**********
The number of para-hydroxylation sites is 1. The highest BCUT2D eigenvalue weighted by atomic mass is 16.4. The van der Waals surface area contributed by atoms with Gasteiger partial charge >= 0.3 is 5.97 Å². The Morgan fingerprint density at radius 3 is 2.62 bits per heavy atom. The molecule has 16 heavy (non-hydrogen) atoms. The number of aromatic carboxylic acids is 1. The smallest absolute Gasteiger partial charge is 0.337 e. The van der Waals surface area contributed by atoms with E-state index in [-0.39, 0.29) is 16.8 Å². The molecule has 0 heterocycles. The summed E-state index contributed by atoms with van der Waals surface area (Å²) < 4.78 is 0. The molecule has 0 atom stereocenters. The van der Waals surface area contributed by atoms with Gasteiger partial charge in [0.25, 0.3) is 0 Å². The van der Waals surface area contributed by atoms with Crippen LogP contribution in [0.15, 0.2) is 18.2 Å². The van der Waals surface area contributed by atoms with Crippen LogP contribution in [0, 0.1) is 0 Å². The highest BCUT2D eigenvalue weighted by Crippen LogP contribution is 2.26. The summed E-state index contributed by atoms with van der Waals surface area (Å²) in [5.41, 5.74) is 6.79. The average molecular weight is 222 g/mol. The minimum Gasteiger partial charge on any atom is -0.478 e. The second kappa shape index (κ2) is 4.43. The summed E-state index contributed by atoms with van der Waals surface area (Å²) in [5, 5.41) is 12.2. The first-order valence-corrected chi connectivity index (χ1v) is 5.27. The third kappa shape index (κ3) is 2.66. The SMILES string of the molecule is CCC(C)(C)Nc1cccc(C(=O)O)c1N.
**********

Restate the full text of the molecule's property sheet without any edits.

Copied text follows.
The number of para-hydroxylation sites is 1. The highest BCUT2D eigenvalue weighted by atomic mass is 16.4. The van der Waals surface area contributed by atoms with Gasteiger partial charge >= 0.3 is 5.97 Å². The Morgan fingerprint density at radius 3 is 2.62 bits per heavy atom. The molecule has 16 heavy (non-hydrogen) atoms. The number of aromatic carboxylic acids is 1. The smallest absolute Gasteiger partial charge is 0.337 e. The van der Waals surface area contributed by atoms with E-state index in [-0.39, 0.29) is 16.8 Å². The molecule has 0 heterocycles. The summed E-state index contributed by atoms with van der Waals surface area (Å²) < 4.78 is 0. The molecule has 0 atom stereocenters. The van der Waals surface area contributed by atoms with Gasteiger partial charge in [0.25, 0.3) is 0 Å². The van der Waals surface area contributed by atoms with Crippen LogP contribution in [0.15, 0.2) is 18.2 Å². The van der Waals surface area contributed by atoms with Crippen LogP contribution in [0, 0.1) is 0 Å². The highest BCUT2D eigenvalue weighted by Crippen LogP contribution is 2.26. The summed E-state index contributed by atoms with van der Waals surface area (Å²) in [5.41, 5.74) is 6.79. The average molecular weight is 222 g/mol. The minimum Gasteiger partial charge on any atom is -0.478 e. The second kappa shape index (κ2) is 4.43. The summed E-state index contributed by atoms with van der Waals surface area (Å²) in [5, 5.41) is 12.2. The first-order valence-corrected chi connectivity index (χ1v) is 5.27. The third kappa shape index (κ3) is 2.66. The SMILES string of the molecule is CCC(C)(C)Nc1cccc(C(=O)O)c1N.